We have been exploring the idea of making a Prada typeface, a work in progress.
Extending a brand’s logo to a typeface feels like an obvious branding solution. It extends a unique asset of a company, the way it presents its name, beyond just its name so that this uniqueness can be presented throughout its content. In fashion this has been done with great success by Burberry, with its stretched Bodoni caps.
Of course not every logo suits this treatment. For example, sticking with fashion, Cassandre’s beautiful Yves Saint Laurent logo has such a particular calligraphic style and letterforms locked together in such a specific way that its best treated as an independent and separate graphic device. The heavy Futura caps of the Jil Sander logo again suit a stand alone and separate treatment.
Branding in fashion is complicated by the larger fashion houses in particular having a myriad of product – separate fashion lines, fragrances, cosmetics, eyewear – and defining themselves differently to a different audience through this different product. This can make for a confusing array of wordmarks and supporting typography which lose any sense of a brand’s singularity of purpose, content, and direction. Burberry and Chanel for example show how a consistent graphic presence focusses a vision and clarifies a brands message to the consumer, even between different product ranges.
David James has been working with Prada since 1996. For a lot of that time we have been discussing the idea of a Prada typeface – what it might look like, whether it was an appropriate idea. Unlike the similarities between the lettering used for, say, Chanel, Dolce & Gabbana, Marc Jacobs, and others, the Prada lettering is striking and specific to that company. In branding terms, where uniqueness and distinctness are primary concerns, a Prada typeface could be a powerful tool in presenting that message throughout its written communications.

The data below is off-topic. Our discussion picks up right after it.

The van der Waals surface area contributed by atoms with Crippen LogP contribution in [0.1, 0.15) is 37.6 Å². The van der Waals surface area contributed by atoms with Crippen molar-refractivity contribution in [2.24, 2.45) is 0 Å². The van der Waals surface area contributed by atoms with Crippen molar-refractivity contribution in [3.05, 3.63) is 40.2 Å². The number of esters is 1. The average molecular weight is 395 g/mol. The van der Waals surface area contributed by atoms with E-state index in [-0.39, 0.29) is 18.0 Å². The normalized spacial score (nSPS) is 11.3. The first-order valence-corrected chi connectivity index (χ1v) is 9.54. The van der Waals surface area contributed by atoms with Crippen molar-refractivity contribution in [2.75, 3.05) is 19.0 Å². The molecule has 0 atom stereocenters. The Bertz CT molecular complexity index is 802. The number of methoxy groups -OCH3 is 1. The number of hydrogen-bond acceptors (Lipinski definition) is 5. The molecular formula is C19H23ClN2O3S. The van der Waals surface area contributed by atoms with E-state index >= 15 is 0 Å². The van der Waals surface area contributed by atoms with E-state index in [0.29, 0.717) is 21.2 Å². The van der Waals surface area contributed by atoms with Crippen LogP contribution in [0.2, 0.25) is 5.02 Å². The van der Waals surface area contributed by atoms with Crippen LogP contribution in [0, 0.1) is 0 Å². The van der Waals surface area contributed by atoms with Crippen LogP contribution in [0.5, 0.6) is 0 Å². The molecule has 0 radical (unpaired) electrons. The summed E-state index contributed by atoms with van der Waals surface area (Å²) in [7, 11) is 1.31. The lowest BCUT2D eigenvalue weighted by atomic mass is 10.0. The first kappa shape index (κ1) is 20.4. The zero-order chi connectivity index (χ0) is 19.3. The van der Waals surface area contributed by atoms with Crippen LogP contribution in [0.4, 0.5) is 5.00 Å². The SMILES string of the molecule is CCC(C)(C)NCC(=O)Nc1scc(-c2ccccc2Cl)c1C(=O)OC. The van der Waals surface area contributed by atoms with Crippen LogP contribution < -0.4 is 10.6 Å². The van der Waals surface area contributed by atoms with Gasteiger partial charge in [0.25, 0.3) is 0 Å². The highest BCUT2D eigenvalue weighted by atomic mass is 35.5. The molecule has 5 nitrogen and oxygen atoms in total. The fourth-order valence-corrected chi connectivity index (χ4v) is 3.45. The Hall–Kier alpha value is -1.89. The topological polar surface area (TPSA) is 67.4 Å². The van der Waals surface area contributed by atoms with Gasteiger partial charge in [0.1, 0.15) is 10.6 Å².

For the Candy fragrance, with its very un-Prada pink colour and illustration, the Candy word in the Prada typeface reconnected the branding to Prada. For various fashion films with very little graphic content, again the type in the Prada typeface adds an extra connection to the brand.
In terms of drawing, logos of course exist as themselves only, so the rules of their drawing are narrowed to the extent of – usually – a very few letters. From the letters supplied, there should be enough information to best-guess the rules to complete the font – size/shape of serif, character width, and so on. For the four letters in the Prada logo there are similarities with various ornamental serif fonts from the late 19th – early 20th centuries, but with more inconsistency of drawing than you would expect in a fully drawn typeface – the round inner bowl of the P and R that is straight in the D, the wide difference in thickness of line. When making an alphabet maintaining these differences of drawing, this produces inconsistent but not necessarily unworkable letter shapes. Removing these inconsistencies would make the typeface a different idea to the logo. It would normalise the typeface, removes what makes it special and surprising. Normalising also means giving an extra usability, making the Prada typeface in this work in progress version upper case only and most suitable for headline, impact use.
See David James’ work for Prada at dja.dj.